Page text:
Feulgen-DNA cytofluorometry is a very useful methodology for the quantitative analysis of individual cellular DNA content. This method, therefore, has been applied to cytofluorometrical studies of various human organs in our laboratory. In our recent studies including this paper, we have attempted to apply this methodology to the cellular analysis of chondrocytes of the hyaline cartilages such as the articular and epiphyseal cartilages, and in addition, we have quantitatively analyzed the changes of nuclear DNA content of these chondrocytes from the rats in their process of the growth and ageing. However, the most difficult problem encountered in these experiments was how one can isolate many intact chondrocytes from such a hard tissue as the hyaline cartilage in a reasonably short time, to make, without cellular damage, smear preparations appropriate for high-sensitive Feulgen-DNA cytofluorometry. So, we have carried out in this paper some test experiments to search for the most suitable method of cell isolation and its smear preparation for the Feulgen-DNA cytofluorometry of chondrocytes. As the result of extensive studies, we found that both the cell isolation by enzymatic digestions of the cartilage matrix with papain and collagenase followed by mechanical separation and its smear preparation with PBS, are the most suitable procedures for the Feulgen-DNA cytofluorometry of the rat chondrocytes. Further, using these methodologies of the cell isolation and the smear preparation, we have quantitatively analyzed, on the basis of nuclear DNA content per cell, the ploidy patterns of the individual chondrocytes from the articular and the epiphyseal cartilages in the growing rats. It has then been shown that the chondrocytes of the epiphyseal and articular cartilages in the growing rats, consist of many mononuclear diploid cells and a few mononuclear tetraploid cells, and there are noticeably some DNA systhetic cells with intermediate DNA values between diploid and tetraploid levels in the epiphyseal chondrocytes.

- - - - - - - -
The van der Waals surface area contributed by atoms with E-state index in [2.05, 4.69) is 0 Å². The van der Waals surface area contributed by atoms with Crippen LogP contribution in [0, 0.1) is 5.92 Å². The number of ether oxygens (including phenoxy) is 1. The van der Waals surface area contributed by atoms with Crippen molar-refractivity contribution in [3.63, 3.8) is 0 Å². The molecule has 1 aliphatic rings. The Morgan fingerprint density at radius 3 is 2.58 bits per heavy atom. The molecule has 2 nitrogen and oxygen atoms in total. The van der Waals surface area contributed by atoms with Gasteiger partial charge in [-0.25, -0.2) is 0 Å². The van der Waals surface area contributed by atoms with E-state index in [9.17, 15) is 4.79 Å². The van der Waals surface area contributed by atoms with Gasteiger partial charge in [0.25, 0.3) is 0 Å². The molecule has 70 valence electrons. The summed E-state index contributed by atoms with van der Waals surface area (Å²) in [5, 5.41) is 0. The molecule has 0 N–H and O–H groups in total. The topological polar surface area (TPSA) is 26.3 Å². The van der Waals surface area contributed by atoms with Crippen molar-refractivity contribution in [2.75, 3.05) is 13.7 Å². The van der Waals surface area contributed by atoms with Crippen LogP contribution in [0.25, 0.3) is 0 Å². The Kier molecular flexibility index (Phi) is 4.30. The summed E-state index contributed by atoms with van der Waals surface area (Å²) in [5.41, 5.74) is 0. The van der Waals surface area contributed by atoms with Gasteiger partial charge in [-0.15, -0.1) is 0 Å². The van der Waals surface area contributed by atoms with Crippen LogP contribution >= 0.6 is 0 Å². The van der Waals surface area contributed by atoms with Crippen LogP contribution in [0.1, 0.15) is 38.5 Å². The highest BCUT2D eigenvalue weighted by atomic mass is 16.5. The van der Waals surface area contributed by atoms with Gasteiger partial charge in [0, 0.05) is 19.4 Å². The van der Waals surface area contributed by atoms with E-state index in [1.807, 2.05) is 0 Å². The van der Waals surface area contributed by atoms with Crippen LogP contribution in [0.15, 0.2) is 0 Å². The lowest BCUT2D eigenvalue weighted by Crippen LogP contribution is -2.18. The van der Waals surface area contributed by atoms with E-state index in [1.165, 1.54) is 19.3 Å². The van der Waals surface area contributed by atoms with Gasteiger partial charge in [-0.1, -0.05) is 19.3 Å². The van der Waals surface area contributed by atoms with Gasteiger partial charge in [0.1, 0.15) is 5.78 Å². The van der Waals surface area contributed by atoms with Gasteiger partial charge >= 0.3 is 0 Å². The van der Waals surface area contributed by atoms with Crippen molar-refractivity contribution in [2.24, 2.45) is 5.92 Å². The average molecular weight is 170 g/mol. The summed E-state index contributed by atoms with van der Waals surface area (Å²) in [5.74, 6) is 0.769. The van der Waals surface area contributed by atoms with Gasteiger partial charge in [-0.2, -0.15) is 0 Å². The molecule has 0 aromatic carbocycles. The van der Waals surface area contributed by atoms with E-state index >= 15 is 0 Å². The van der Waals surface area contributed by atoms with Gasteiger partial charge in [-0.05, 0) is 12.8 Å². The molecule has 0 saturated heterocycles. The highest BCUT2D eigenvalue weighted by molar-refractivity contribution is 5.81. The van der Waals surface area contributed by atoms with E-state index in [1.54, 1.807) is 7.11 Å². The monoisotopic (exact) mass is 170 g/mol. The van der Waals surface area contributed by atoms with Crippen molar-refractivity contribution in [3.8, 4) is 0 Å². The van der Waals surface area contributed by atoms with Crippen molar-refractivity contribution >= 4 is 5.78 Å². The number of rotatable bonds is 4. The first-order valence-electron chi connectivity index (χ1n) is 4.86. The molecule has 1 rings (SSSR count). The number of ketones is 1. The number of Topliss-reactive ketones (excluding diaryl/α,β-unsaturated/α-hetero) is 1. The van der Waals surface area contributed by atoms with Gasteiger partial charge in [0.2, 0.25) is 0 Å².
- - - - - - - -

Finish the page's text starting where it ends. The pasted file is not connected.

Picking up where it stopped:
Experimental calcification called ‘mastocalcergy’ was elicited in mice. Each mouse was injected with 1.0mg of lead acetate intra-venously followed by subcutaneonu injection of 0.5mg of compound 48/80 (a mast cell discharger). It is generally believed that mast cells play an essential role in ‘mastocalcergy’. We used mast-cell-deficient W/Wv mice in order to evaluate the role of mast cells in this form of calcification. Despite the deficiency of mast cells, the amount of calcification in W/Wv mice was comparable with that in normal congeneic mice. Therefore, it can be concluded that mast cells are not necessarily essential in ‘mastocalcergy’.
Vitamin D-resistant hypophosphatemic osteomalacia associated with 1, 25(OH)2D3 deficiency, hyperphosphaturia, renal pan-aminoaciduria and glucosuria in a 27 year old woman was cured by resection of a benign osteoblastoma in her knee, with concomitant correction of these abnormalities. Correction of serum 1, 25(OH)2D concentration by oral 1α(OH)D3 administration alone raised serum phosphorus level and %TRP, but not to normal levels. A tumor-derived substance is postulated to cause reversible impairment of proximal renal functions, leading to hypophosphatemia due to impaired reabsorption and to 1, 25(OH)2D3 deficiency due to impaired formation, both of which caused osteomalacia. Both intramuscular injections of tumor-homogenate and intravenous infusion of the patient's pre-operative urine in rats increased urinary phosphate excretion significantly. Thus, phosphaturic substance was proved to exist both in the tumor and urine, which supports the above mentioned hypothesis.